Canadian Rangers and Soldiers Team Up to Support Kashechewan in Crisis

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Canadian Rangers unload a cargo plane at Kashechewan airport. credit Sergeant Janet Butt, Canadian Rangers
Canadian Rangers unload a cargo plane at Kashechewan airport. credit Sergeant Janet Butt, Canadian Rangers

By Peter Moon

The Canadian Army has doubled its support for a remote First Nation gripped by a COVID-19 crisis.

A dozen soldiers from CFB Petawawa flew into Kashechewan First Nation last week to work alongside 14 Canadian Rangers.

The soldiers and the Rangers are working together to deliver water, food, and other urgently needed supplies to residents of the Cree community who are confined to their homes because of a 24-hour curfew.

Master Corporal Joe Lazarus of the Canadian Rangers, left, and Master Corporal Jason Lane at the Kashechewan airport. A cargo plane bringing in food and supplies for the residents of the First Nation is behind them. credit Sergeant Janet Butt, Canadian Rangers
Master Corporal Joe Lazarus of the Canadian Rangers, left, and Master Corporal Jason Lane at the Kashechewan airport. A cargo plane bringing in food and supplies for the residents of the First Nation is behind them.
credit
Sergeant Janet Butt, Canadian Rangers

The remote Cree community on James Bay at one point had more than 200 cases of COVID out of a population of 1,800 people. Half of the cases are young children. The case load has now dropped below 200.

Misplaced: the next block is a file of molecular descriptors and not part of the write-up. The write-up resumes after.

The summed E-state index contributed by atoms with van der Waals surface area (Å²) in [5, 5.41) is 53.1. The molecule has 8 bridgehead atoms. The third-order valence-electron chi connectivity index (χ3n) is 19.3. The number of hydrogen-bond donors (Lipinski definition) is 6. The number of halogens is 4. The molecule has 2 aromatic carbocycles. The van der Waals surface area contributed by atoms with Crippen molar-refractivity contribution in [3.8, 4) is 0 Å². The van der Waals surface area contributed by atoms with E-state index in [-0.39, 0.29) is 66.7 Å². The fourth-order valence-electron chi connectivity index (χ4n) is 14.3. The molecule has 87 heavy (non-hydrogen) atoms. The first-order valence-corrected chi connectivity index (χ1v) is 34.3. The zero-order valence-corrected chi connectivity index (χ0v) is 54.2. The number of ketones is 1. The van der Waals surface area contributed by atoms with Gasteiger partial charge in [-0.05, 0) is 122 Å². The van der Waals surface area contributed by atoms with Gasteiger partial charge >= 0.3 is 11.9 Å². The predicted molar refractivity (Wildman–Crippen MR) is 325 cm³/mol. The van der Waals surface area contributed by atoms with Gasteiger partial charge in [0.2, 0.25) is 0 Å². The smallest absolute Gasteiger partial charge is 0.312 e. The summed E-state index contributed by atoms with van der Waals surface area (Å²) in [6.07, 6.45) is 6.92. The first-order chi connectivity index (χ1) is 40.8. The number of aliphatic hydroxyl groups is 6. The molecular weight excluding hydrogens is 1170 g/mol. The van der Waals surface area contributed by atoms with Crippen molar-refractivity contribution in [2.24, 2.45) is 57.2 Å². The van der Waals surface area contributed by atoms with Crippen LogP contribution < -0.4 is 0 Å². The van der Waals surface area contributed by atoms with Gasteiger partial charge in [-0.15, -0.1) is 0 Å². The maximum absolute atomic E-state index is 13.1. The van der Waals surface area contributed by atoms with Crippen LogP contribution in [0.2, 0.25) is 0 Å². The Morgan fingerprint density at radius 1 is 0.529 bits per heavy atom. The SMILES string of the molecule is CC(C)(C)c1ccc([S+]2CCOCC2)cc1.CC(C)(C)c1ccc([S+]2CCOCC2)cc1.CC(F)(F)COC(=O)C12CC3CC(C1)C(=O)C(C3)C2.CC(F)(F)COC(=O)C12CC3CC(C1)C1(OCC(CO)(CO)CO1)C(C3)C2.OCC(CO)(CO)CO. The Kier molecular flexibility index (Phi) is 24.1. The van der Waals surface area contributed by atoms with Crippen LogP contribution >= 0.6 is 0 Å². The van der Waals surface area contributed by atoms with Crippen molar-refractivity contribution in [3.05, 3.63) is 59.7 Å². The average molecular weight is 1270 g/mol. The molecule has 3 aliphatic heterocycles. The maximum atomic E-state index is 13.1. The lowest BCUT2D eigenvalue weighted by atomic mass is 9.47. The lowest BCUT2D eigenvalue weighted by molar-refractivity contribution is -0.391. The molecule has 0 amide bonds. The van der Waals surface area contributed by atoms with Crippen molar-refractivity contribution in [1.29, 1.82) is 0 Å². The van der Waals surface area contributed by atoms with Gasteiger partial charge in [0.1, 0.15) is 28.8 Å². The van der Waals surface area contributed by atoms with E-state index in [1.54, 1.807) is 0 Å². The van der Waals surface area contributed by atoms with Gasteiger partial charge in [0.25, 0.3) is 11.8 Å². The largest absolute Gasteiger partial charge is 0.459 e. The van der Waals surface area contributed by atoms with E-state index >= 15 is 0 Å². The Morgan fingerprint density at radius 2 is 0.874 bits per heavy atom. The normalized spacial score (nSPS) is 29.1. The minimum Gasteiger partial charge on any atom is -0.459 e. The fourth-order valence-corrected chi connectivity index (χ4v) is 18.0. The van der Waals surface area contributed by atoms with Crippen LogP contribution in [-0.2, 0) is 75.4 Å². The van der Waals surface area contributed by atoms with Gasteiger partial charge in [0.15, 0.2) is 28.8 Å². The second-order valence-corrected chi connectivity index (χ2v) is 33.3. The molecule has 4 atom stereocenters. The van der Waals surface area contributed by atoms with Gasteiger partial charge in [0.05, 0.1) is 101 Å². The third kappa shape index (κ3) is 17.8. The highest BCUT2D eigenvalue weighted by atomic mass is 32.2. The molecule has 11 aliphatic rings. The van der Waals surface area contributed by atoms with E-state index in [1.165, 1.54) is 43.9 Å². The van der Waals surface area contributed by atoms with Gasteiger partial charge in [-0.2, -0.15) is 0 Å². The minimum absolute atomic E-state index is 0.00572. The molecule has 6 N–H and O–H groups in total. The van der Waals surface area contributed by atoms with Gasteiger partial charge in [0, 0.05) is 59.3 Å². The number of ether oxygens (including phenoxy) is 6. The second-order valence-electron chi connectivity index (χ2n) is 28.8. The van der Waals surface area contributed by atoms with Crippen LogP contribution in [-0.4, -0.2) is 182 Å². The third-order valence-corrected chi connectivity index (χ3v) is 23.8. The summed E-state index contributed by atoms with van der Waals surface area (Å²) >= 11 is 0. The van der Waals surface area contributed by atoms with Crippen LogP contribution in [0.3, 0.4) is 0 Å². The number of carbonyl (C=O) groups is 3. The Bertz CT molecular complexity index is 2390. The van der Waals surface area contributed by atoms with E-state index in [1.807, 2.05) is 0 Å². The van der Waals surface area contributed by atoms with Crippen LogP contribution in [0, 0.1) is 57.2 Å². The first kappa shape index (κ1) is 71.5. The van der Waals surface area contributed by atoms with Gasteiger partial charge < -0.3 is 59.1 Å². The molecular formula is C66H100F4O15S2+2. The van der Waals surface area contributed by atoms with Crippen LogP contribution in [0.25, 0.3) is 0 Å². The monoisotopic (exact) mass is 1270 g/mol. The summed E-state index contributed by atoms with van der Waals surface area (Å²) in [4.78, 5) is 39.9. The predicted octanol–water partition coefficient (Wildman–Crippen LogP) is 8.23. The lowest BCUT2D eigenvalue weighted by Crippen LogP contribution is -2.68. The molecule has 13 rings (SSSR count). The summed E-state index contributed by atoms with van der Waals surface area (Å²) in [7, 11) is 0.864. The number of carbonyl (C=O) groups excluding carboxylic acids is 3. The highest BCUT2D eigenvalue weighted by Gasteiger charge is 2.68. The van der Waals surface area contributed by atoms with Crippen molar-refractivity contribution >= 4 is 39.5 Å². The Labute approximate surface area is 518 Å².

The community has a severe housing crisis and providing quarantine facilities for COVID victims is challenging.

“It’s very rewarding being here to help the community,” said Master Corporal Jason Lane, who leads the soldiers from Petawawa. “We’re working with the Rangers. We’re setting up (living) shelters (for quarantined individuals) as well as delivering food, goods, and medical supplies.

“It’s been good working with the Rangers. They’re friendly, easy to get along with, and very capable and very good at what they do. They know their culture, which is very helpful.”

The Rangers come from Kashechewan and other Northern Ontario First Nations.

“The chief and the local people are very happy with the support they are getting from the Canadian Army,” said Sergeant Butt, a Ranger instructor. “Our reception here has been very good. They have received us with open arms.”

The Rangers and the soldiers are working 12-, 13-, and 14-hour days.

“The Rangers are very tired from working long days for so long,” said Master Corporal Joe Lazarus. “I just gave four of them two days off to rest up. They are sleeping when they can. I just close my eyes at night and I go to sleep right away.”

A shipment of toys and games for children who are confined to their homes is expected to arrive in Kashechewan this week. “We are going to enjoy delivering them to those kids in their homes,” Sergeant Butt said.


(Sergeant Peter Moon is the public affairs ranger for the 3rd Canadian Ranger Patrol Group at Canadian Forces Base Borden.)